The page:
Recent COVID-19 vaccine developments offer a glimpse of hope that restoring normalcy might be on the horizon. But returning to normal must not mean returning to business-as-usual as far as climate action goes.
At its peak, the High Ambition Coalition, which played an important role in securing the key elements of the Paris Agreement including the 1.5°C limit, counted more than 100 countries – from vulnerable island nations to major economies including the EU and the US. Now the Marshall Islands, who brought the Coalition to life in the run up to the Paris climate summit, urges those powerful countries who joined them in the push for climate ambition five years ago to also commit to a climate-positive COVID-19 recovery.
In its Statement on Resilient Recovery, the High Ambition Coalition calls for solidarity measures in support of developing countries and encourages a target of 60% of recovery spending to focus on “the green economy and low-carbon professions.” The call echoes the UN Secretary-General’s six climate related principles for COVID recovery. 10 leading members of the HAC, including Grenada, Saint Lucia, Ethiopia, The Netherlands and Luxembourg have signed so far.
Virtually all governments are designing strategies to respond to the impacts of the pandemic. Portions of the packages are meant for rescue: supporting the health sector and helping furloughed or unemployed people and struggling small businesses. But much larger shares of the stimulus funds are aimed at spurring economic activity and growth. Aligning these funds with climate objectives can boost our chances of staying below the temperature limit of 1.5°C stipulated by the Paris Agreement.
So, how are some of the major economies are doing in greening their stimulus? The figure below shows what is allocated for green measures in the total spending measures of countries that have sought to portray themselves as climate leaders. The figure below shows what is allocated for green measures in the total spending measures of countries that have sought to portray themselves as climate leaders. None of those included in the figure had signed on to the statement at the time of writing.
Figure 1: Own calculations based on data from the International Monetary Fund (IMF) and Carbon Brief. The IMF collects data on the general size of stimulus packages and Carbon Brief is tracking the proposed, agreed and implemented green measures by major economies around the world. Green measures are those aiming at reduction of emissions directly or indirectly. Since the tracker accounts for only concrete measures, unspecific future green earmarking is not shown here. The tracker was last updated on October 7, 2020. Stimulus funds shown on the graph do not include liquidity measures such as loans and guarantees.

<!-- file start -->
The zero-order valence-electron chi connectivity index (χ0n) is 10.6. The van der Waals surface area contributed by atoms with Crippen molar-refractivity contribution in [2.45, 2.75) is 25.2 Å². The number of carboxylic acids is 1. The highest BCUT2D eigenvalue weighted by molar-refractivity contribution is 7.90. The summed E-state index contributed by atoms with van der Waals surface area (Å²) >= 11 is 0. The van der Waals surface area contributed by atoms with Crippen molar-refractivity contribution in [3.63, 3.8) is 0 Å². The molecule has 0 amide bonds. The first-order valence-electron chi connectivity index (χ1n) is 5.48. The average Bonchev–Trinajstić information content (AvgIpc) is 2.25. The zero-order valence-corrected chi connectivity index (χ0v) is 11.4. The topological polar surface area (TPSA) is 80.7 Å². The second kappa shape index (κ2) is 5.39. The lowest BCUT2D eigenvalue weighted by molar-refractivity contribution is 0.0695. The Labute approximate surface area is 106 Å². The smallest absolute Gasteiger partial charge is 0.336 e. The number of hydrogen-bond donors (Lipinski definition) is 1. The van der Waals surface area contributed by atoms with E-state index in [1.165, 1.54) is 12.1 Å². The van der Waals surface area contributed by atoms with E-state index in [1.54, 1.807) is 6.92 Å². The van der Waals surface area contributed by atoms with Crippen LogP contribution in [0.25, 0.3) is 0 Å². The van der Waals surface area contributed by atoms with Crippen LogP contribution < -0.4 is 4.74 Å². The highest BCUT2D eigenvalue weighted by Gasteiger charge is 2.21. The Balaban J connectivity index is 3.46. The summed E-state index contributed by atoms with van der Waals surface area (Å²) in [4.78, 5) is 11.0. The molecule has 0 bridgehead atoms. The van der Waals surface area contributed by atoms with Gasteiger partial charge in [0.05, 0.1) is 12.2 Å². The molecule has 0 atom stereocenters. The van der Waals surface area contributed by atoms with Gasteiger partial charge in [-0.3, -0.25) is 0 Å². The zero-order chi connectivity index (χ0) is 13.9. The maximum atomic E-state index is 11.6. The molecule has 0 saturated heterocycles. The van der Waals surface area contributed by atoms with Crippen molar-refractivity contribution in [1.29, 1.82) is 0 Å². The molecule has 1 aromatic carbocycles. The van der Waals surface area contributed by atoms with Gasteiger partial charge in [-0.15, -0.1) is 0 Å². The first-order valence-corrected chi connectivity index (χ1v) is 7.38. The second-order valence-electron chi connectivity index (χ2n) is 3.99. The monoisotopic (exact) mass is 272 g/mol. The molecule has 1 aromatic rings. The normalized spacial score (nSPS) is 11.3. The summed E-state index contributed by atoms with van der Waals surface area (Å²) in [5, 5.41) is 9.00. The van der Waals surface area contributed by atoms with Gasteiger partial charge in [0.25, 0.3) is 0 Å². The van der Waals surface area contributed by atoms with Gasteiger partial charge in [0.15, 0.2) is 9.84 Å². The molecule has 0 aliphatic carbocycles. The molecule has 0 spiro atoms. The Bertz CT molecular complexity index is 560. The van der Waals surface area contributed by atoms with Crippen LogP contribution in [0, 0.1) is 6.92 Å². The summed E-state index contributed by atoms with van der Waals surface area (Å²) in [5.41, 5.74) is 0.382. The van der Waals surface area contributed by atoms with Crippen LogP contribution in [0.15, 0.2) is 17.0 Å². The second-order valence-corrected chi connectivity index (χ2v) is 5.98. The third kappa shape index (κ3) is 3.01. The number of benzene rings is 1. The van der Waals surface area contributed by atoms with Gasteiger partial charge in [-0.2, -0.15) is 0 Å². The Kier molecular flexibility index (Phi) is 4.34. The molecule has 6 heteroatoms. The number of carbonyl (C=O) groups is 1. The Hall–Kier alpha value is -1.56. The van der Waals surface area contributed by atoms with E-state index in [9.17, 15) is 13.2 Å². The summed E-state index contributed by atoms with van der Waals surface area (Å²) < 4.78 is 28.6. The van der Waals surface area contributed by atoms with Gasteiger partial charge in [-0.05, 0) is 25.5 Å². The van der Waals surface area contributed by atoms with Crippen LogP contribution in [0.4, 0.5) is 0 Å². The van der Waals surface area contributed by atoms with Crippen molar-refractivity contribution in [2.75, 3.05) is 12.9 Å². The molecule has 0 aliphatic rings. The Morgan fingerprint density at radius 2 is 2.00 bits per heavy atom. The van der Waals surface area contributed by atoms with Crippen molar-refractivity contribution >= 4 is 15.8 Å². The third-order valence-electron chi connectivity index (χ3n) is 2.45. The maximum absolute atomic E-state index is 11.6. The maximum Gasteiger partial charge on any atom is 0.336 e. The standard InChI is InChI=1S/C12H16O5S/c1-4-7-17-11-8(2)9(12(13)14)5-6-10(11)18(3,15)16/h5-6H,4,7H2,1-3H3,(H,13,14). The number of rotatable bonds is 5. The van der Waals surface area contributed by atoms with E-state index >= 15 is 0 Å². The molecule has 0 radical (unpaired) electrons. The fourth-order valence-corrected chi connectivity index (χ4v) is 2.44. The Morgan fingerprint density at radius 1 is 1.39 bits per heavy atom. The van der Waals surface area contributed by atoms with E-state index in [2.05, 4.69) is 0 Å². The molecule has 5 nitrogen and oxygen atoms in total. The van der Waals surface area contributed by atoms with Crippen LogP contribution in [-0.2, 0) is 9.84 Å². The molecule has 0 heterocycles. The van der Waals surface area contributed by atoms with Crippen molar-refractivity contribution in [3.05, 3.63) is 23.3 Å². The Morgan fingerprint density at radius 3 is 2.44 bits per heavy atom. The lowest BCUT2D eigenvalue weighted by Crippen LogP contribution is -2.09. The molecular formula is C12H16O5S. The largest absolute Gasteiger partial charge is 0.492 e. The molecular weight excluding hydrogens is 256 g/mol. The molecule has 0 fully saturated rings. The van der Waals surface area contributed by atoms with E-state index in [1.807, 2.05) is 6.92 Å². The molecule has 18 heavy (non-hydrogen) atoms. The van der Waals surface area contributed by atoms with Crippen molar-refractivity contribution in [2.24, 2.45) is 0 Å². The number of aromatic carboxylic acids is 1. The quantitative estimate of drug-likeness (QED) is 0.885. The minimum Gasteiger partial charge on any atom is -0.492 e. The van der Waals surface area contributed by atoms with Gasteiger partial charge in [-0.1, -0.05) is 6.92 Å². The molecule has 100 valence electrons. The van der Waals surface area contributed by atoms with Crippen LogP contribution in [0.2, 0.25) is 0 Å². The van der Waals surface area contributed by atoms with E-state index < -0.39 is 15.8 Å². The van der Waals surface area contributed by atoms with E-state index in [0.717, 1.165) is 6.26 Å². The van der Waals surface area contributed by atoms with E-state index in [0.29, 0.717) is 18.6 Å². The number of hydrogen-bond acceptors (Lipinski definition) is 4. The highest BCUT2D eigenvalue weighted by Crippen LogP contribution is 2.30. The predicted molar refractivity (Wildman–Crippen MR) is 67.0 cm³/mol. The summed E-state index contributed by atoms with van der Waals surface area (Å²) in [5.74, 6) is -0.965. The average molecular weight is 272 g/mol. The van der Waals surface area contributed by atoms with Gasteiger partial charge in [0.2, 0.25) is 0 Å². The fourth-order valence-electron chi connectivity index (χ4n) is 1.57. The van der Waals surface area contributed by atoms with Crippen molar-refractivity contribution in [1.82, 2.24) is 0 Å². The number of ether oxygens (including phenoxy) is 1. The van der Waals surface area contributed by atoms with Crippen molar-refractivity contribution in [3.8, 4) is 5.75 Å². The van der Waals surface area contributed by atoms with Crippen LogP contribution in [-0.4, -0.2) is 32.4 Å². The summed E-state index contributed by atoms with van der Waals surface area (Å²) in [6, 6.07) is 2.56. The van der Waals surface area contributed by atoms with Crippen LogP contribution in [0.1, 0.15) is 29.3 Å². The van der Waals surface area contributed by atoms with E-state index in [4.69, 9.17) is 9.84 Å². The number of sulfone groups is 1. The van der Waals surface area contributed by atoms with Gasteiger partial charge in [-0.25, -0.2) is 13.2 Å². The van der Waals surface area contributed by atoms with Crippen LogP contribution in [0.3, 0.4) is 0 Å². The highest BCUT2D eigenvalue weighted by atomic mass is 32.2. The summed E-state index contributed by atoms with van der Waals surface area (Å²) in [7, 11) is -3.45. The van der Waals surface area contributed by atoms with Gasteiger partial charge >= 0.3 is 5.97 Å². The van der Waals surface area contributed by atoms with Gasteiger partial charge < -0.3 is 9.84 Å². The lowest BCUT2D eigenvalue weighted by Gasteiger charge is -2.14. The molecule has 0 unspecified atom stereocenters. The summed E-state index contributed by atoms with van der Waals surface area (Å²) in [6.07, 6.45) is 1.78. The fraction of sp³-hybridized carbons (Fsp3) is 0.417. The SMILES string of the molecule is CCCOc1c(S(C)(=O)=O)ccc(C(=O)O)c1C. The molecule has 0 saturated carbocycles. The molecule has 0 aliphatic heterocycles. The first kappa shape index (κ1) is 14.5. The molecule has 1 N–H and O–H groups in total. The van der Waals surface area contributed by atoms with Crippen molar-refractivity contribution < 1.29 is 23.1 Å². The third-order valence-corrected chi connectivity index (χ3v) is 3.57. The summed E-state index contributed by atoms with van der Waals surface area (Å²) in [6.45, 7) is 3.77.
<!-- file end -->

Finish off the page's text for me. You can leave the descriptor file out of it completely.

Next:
Major economies must be the frontrunners in building back better, and those who joined the ranks of the HAC in particular should live up to their ‘ambitious’ label. Though the 60% target is high, it would also bring economy-wide benefits through building clean energy systems, boosting employment and spurring innovation, for those states that prioritise green spending. And with many governments far from even a 30% allocation, it is critical that major economies go beyond the bare minimum, especially if they want to demonstrate leadership in tackling the climate crisis as well.
The United States has not allocated any green measures to date, despite having the biggest stimulus package in the world, and has received the unflattering rating of having the most damaging stimulus package among the G20 countries. But the measures outlined in President-elect Biden’s Energy and Climate package could change all of this if his incoming administration follows through with a substantial allocation for climate-positive measures in the stimulus to be rolled out next year. This would be an invaluable opportunity for the Biden administration to begin rebuilding the trust of the international community by demonstrating immediate and tangible US re-commitment to climate action while tackling the fallout from the COVID-19 pandemic.
Yet, while major economies discuss 10-digit recovery packages, many developing countries are pleading to multilateral financing institutions for support, demonstrating the inequality in capacity to address the consequences of the COVID-19 crisis. Concerted international efforts that increase the capacity of vulnerable countries will be key to deal with both the aftermath of the pandemic and the climate crisis.
Vulnerable countries could be supported through already existing structures such as the Green Climate Fund or multilateral development banks that will facilitate and de-risk public and private investments in, for example, decarbonising energy systems. The worsening debt burden of vulnerable countries has also been highlighted in recent months. Small island developing states (SIDS) have called on international financial institutions to work with them on addressing “debt sustainability” by restructuring external debt obligations.
In a year that was meant to be the “the year of climate ambition,” the High Ambition Coalition’s call underscores the importance of aligning COVID-19 recovery with boosting carbon cutting reduction efforts. Stimulus packages will be spent over the next few years, and on their own cannot solve the climate crisis. But they can generate the desperately needed investment and momentum to get on the right track. Right now, most recovery plans are anything but ambitious in terms of what the climate urgently needs.